Levisticum officinale – Herb garden
Levisticum officinale (Lovage) is a perennial herb plant. It grows up to 4-6 feet tall with a basal rosette of leaves and stems with further leaves, the flowers being produced in umbels at the top of the stems. The stems and leaves are shiny glabrous green to yellow-green and smell of lime when crushed. The larger basal leaves are up to 28 inches long, tripinnate, with broad triangular to rhomboidal, acutely pointed leaflets with a few marginal teeth, the stem leaves are smaller, and less divided with few leaflets. The blooms are yellow to greenish-yellow, 2–3 mm diameter, produced in globose umbels up to 4 – 6 inches diameter, blossoming is in late spring. The fruit is a dry two-parted schizocarp 4–7 mm long, mature in autumn.
Scientific Name: Levisticum officinale
Common Name: Lovage
How to grow and maintain Levisticum officinale:
It thrives best in full sun to part shade.
It grows well in average, medium moisture, well-drained, loamy soil. It also prefers a pH range between 5.0 and 7.6.
Water your plant regularly during the growing season and always keep the soil evenly moist but never allow your plant to sit in water. You can allow the top 1 inch of soil to dry out between each watering.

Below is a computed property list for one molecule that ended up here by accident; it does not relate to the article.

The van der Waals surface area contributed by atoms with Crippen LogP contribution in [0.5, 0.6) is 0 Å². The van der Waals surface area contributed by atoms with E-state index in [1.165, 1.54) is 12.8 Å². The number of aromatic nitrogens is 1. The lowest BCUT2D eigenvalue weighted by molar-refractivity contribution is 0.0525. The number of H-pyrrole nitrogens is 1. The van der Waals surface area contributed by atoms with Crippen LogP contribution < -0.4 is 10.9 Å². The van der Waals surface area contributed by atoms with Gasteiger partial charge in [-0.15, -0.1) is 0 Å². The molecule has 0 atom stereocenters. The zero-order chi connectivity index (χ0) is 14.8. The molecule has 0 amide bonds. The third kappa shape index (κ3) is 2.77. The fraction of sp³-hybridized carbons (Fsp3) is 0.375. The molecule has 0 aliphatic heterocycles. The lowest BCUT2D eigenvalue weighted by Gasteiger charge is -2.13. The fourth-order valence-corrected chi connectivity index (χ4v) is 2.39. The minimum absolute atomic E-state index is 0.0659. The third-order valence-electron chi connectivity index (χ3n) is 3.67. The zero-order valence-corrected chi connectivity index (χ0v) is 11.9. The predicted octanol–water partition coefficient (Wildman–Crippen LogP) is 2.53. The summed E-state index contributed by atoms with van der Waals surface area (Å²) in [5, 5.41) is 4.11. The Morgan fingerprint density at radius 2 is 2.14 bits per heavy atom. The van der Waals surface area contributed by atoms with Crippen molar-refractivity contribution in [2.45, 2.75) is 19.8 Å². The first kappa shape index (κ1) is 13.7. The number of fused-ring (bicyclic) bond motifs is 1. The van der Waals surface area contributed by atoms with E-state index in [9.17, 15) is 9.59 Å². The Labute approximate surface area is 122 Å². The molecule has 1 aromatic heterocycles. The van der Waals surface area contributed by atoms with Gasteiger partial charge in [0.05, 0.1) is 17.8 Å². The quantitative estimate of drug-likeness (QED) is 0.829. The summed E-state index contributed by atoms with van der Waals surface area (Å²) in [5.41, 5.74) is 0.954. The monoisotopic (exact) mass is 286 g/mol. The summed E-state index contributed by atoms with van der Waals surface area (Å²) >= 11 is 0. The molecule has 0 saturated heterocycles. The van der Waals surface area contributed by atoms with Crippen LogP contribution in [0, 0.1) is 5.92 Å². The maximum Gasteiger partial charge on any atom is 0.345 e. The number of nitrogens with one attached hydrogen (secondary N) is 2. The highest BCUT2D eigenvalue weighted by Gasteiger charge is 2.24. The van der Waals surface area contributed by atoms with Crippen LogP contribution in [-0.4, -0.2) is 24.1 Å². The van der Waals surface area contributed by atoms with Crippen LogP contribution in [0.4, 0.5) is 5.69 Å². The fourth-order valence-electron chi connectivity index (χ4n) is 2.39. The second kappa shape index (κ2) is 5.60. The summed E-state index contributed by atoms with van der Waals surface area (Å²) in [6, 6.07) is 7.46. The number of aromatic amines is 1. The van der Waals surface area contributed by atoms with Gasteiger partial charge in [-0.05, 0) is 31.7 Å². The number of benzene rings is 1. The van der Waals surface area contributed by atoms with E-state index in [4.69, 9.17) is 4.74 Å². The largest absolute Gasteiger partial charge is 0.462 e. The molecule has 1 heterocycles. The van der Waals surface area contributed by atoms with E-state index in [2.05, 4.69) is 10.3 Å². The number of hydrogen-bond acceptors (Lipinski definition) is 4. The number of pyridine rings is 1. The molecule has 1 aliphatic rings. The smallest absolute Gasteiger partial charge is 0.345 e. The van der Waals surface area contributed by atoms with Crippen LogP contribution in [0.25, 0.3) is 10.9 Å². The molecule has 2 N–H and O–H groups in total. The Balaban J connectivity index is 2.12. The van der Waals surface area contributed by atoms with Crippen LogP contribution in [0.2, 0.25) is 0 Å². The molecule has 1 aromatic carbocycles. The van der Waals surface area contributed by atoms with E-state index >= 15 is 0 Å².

Fertilize Levisticum officinale once every spring using a complete plant food.
It can be easily propagated by division of roots or by seeds. seed in spring or early autumn in a cold frame.
Pick young Levisticum officinale leaves as they have the best taste and texture, avoiding the central flower stem and the hollow main stems before flowering. Use the leaves fresh, dry or freeze them for later use. Levisticum officinale leaves can be picked within 6 to 8 weeks from sowing until the first sharp frosts. Collect seeds when ripe, once they start to turn brown. Allow seedheads to dry on plants. Place a bag over the seedheads to capture ripening seed. When the seedheads are completely dried, remove and collect seeds from the bag.
Pests and Diseases:
There is no serious pest or disease problems. Watch for celery worm, leaf miner, and aphids.